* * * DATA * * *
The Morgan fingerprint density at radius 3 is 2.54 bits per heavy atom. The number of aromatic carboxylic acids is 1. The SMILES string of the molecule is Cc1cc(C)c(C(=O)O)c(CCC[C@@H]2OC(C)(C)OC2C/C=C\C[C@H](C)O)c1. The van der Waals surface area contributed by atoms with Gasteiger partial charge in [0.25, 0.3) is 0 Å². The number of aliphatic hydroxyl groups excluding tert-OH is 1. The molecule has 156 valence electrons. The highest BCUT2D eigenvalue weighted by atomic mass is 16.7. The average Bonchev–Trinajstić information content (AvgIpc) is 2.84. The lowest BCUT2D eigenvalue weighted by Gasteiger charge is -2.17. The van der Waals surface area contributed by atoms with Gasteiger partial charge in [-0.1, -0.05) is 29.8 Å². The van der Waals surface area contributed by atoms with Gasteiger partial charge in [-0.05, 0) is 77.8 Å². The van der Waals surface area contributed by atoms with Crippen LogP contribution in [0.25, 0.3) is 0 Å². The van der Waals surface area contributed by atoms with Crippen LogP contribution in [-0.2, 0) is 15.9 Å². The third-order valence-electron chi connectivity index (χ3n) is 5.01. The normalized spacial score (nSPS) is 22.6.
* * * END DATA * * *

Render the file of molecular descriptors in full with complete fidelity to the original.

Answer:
The Morgan fingerprint density at radius 3 is 2.54 bits per heavy atom. The number of aromatic carboxylic acids is 1. The SMILES string of the molecule is Cc1cc(C)c(C(=O)O)c(CCC[C@@H]2OC(C)(C)OC2C/C=C\C[C@H](C)O)c1. The van der Waals surface area contributed by atoms with Gasteiger partial charge in [0.25, 0.3) is 0 Å². The number of aliphatic hydroxyl groups excluding tert-OH is 1. The molecule has 156 valence electrons. The highest BCUT2D eigenvalue weighted by atomic mass is 16.7. The average Bonchev–Trinajstić information content (AvgIpc) is 2.84. The lowest BCUT2D eigenvalue weighted by Gasteiger charge is -2.17. The van der Waals surface area contributed by atoms with Gasteiger partial charge in [-0.1, -0.05) is 29.8 Å². The van der Waals surface area contributed by atoms with Gasteiger partial charge in [-0.05, 0) is 77.8 Å². The van der Waals surface area contributed by atoms with Crippen LogP contribution in [0.25, 0.3) is 0 Å². The van der Waals surface area contributed by atoms with Crippen LogP contribution in [-0.2, 0) is 15.9 Å². The third-order valence-electron chi connectivity index (χ3n) is 5.01. The normalized spacial score (nSPS) is 22.6.